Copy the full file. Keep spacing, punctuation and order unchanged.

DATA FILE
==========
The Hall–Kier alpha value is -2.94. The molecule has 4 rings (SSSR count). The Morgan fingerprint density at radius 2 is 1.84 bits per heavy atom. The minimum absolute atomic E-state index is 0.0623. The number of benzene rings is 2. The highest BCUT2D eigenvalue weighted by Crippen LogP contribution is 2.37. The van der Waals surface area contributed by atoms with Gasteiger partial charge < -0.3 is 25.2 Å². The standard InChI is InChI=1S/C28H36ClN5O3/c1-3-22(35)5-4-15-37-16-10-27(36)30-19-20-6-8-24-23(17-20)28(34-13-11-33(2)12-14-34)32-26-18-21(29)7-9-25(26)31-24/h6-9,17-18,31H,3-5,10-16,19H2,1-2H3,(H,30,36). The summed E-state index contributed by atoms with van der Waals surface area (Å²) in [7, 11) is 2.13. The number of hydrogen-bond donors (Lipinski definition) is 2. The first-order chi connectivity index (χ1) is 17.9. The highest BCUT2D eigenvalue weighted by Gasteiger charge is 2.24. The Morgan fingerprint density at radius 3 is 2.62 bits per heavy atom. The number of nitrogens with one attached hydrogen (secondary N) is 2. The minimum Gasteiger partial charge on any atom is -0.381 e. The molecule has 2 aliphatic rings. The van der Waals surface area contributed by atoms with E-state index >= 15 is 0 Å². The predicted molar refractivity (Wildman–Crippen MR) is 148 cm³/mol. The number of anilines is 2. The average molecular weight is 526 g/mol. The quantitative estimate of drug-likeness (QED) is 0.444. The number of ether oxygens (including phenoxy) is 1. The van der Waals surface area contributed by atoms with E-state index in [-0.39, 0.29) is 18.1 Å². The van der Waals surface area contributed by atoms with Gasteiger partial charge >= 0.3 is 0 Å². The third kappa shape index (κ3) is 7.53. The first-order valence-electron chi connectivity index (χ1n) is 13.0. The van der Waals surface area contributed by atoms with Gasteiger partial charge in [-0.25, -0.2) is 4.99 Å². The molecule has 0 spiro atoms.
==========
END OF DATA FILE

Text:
The Hall–Kier alpha value is -2.94. The molecule has 4 rings (SSSR count). The Morgan fingerprint density at radius 2 is 1.84 bits per heavy atom. The minimum absolute atomic E-state index is 0.0623. The number of benzene rings is 2. The highest BCUT2D eigenvalue weighted by Crippen LogP contribution is 2.37. The van der Waals surface area contributed by atoms with Gasteiger partial charge < -0.3 is 25.2 Å². The standard InChI is InChI=1S/C28H36ClN5O3/c1-3-22(35)5-4-15-37-16-10-27(36)30-19-20-6-8-24-23(17-20)28(34-13-11-33(2)12-14-34)32-26-18-21(29)7-9-25(26)31-24/h6-9,17-18,31H,3-5,10-16,19H2,1-2H3,(H,30,36). The summed E-state index contributed by atoms with van der Waals surface area (Å²) in [7, 11) is 2.13. The number of hydrogen-bond donors (Lipinski definition) is 2. The first-order chi connectivity index (χ1) is 17.9. The highest BCUT2D eigenvalue weighted by Gasteiger charge is 2.24. The Morgan fingerprint density at radius 3 is 2.62 bits per heavy atom. The number of nitrogens with one attached hydrogen (secondary N) is 2. The minimum Gasteiger partial charge on any atom is -0.381 e. The molecule has 2 aliphatic rings. The van der Waals surface area contributed by atoms with E-state index >= 15 is 0 Å². The predicted molar refractivity (Wildman–Crippen MR) is 148 cm³/mol. The number of anilines is 2. The average molecular weight is 526 g/mol. The quantitative estimate of drug-likeness (QED) is 0.444. The number of ether oxygens (including phenoxy) is 1. The van der Waals surface area contributed by atoms with E-state index in [-0.39, 0.29) is 18.1 Å². The van der Waals surface area contributed by atoms with Gasteiger partial charge >= 0.3 is 0 Å². The third kappa shape index (κ3) is 7.53. The first-order valence-electron chi connectivity index (χ1n) is 13.0. The van der Waals surface area contributed by atoms with Gasteiger partial charge in [-0.25, -0.2) is 4.99 Å². The molecule has 0 spiro atoms.